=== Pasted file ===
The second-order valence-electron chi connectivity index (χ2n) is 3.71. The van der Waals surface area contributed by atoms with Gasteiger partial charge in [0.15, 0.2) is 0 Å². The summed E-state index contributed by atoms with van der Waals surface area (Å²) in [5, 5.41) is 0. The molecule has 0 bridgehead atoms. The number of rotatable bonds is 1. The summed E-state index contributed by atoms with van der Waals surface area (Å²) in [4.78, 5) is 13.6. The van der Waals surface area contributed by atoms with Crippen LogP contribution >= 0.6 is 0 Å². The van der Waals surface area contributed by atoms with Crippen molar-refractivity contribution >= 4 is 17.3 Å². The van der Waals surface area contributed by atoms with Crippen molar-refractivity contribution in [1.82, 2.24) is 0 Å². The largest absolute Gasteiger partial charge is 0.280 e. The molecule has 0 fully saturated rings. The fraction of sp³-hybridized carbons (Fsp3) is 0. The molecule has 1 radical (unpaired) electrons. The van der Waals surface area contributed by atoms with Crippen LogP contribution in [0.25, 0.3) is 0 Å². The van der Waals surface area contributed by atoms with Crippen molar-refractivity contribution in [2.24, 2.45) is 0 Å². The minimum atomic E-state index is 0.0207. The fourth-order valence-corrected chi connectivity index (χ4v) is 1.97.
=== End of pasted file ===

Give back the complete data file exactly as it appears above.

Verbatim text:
The second-order valence-electron chi connectivity index (χ2n) is 3.71. The van der Waals surface area contributed by atoms with Gasteiger partial charge in [0.15, 0.2) is 0 Å². The summed E-state index contributed by atoms with van der Waals surface area (Å²) in [5, 5.41) is 0. The molecule has 0 bridgehead atoms. The number of rotatable bonds is 1. The summed E-state index contributed by atoms with van der Waals surface area (Å²) in [4.78, 5) is 13.6. The van der Waals surface area contributed by atoms with Crippen LogP contribution >= 0.6 is 0 Å². The van der Waals surface area contributed by atoms with Crippen molar-refractivity contribution >= 4 is 17.3 Å². The van der Waals surface area contributed by atoms with Crippen molar-refractivity contribution in [1.82, 2.24) is 0 Å². The largest absolute Gasteiger partial charge is 0.280 e. The molecule has 0 fully saturated rings. The fraction of sp³-hybridized carbons (Fsp3) is 0. The molecule has 1 radical (unpaired) electrons. The van der Waals surface area contributed by atoms with Crippen LogP contribution in [0.25, 0.3) is 0 Å². The van der Waals surface area contributed by atoms with Crippen molar-refractivity contribution in [2.24, 2.45) is 0 Å². The minimum atomic E-state index is 0.0207. The fourth-order valence-corrected chi connectivity index (χ4v) is 1.97.